India’s largest producers of gram -- Punjab and Haryana -- could no longer cultivate the crop due to degradation of soil because of excessive use of chemicals, Uttar Pradesh’s state capital came to the country’s rescue. Bio- inoculants, a patented technology produced within the laboratories of National Botanical Research Institute (NBRI) produced dramatic results both for the growth of the plants and soil. Today, NBRI (www.nbri.res.in) has not only offered path breaking technological support for growing gram, but it is also a leader in transgenic cotton, enriched microbes for ushering organic cultivation, conserving biodiversity, biofuel crops and managing wastelands for optimizing crops.
Uttar Pradesh’s biotechnological achievements are not limited to the research work done by NBRI. For decades, the state has been an important centre of education, with well-respected universities like Aligarh Muslim University and Banaras Hindu University (BHU) in its midst. Both institutions are well-known for teaching medicine and engineering; BHU, to this day, continues to be ranked among the best universities in India (according to a recent survey of India Today magazine). The tradition of excellence continues well beyond these universities. Lucknow, for instance, is regarded as a B-class town in terms of urbanization. On the biotechnology front, though, the city is next only to Bangalore and Hyderabad. After all, which other city can boast of being home to centers-of-excellence like Central Drug Research Institute (CDRI), National Botanical Research Institute (NBRI), Indian Institute of Toxicology Research (IITR), Central Institute of Medicinal and Aromatic Plants (CIMAP) and Indian Institute of Sugarcane Research (IISR), National Bureau of Fish Genetic Resources (NBFGR) and Central Institute of Subtropical Horticulture (CISH), to name just a few.
Many drugs that India calls its own have been produced, right here on UP soil, at CDRI’s (www.cdriindia.org) own laboratories. Some examples are Centchroman (a contraceptive), Centbucridine (a new anaesthetic), Arteether and Bulaquin (both anti-malarial drugs) and so on. That’s not all. CDRI’s Gugulipid (a drug that keeps cholesterol levels under control) and Memory Sure have changed the paradigm of how Ayurvedic recipes can find place in modern medicine. There is no institute that can match CDRI’s fundamental research, while developing products that have done the nation proud.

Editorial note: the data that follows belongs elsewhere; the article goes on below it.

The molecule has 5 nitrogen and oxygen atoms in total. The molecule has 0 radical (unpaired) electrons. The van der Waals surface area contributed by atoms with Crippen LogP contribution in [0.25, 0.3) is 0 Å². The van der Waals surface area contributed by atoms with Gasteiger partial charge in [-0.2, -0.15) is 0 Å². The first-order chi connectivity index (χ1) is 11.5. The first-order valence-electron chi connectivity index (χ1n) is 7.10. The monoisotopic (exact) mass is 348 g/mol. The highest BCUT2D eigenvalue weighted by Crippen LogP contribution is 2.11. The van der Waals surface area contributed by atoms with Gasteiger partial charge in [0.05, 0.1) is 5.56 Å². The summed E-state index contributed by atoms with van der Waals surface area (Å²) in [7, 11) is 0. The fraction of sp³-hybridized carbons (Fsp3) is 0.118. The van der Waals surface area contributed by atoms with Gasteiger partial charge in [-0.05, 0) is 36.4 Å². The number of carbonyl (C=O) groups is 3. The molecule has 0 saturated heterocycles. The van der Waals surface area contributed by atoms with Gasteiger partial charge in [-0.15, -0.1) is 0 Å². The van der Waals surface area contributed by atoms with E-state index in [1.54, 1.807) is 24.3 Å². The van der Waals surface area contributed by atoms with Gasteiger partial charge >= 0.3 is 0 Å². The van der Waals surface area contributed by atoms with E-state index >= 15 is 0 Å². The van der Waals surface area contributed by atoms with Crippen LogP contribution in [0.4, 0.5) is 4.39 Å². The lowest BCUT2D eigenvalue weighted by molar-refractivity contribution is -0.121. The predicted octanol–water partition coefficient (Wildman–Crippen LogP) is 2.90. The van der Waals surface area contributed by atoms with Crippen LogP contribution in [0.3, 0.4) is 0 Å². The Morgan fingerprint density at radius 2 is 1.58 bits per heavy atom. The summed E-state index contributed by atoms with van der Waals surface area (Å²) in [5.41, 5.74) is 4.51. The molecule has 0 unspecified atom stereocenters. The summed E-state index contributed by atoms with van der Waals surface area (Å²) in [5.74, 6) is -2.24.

Giant strides have been made not only in the area of drug research, but also in other areas. CIMAP has made India a Mentha country with its new varieties, aggressive technology translation and proactive rural participation to bring acres-on-acres under Mentha cultivation. That’s not all that CIMAP has given India; with Artemsin (from Artemisia annua) it will also help wipe off malaria from developing countries. In this, CDRI and CIMAP have worked together to develop the anti-malarial drug.
UP is a leader in the areas of toxicology to sugarcane research as well. IITR (earlier ITRC) (www.iitrindia.org), the only institute of Toxicology in the country had always shouldered the responsibility when India has been faced with environmental health challenges. Be it the Bhopal Gas tragedy, shortage of drinking water after floods in Orissa or outbreak of dropsy due to consumption of mustard oil adulterated with argemone oil in Delhi; through its research, IITR developed techniques for monitoring of water quality and its disinfection. With it’s path-breaking research, IITR continues to be an institute of repute in the field of toxicology research, training and testing.
Likewise, Indian Institute of Sugarcane Research (www.iisr.nic.in) has played an important role in the development of new varieties of sugarcane and their propagation. The Central Institute of Subtropical Horticulture (CISH) (www.cishlko.org) is well known for its mango research and introduction of new varieties of mango. SGPGI. (www.sgpgi.ac.in) a super specialty hospital and CSSMU (www.kgmcindia.edu) (earlier KGMC) are centres of excellence in biomedical sciences and healthcare. In a similar vein, the famous Lucknow University has been a seat of learning and human resource.
In view of the above, the city was rightly declared as “Biotechnology City” on January 3, 2002 during the 89th Annual Session of the Indian Science Congress held at Lucknow. With rapid infrastructure development, Lucknow is fast growing into a metro city. With several universities and colleges coming up in the private sector, the City is bound to become an important biotechnology hub in the Northern parts.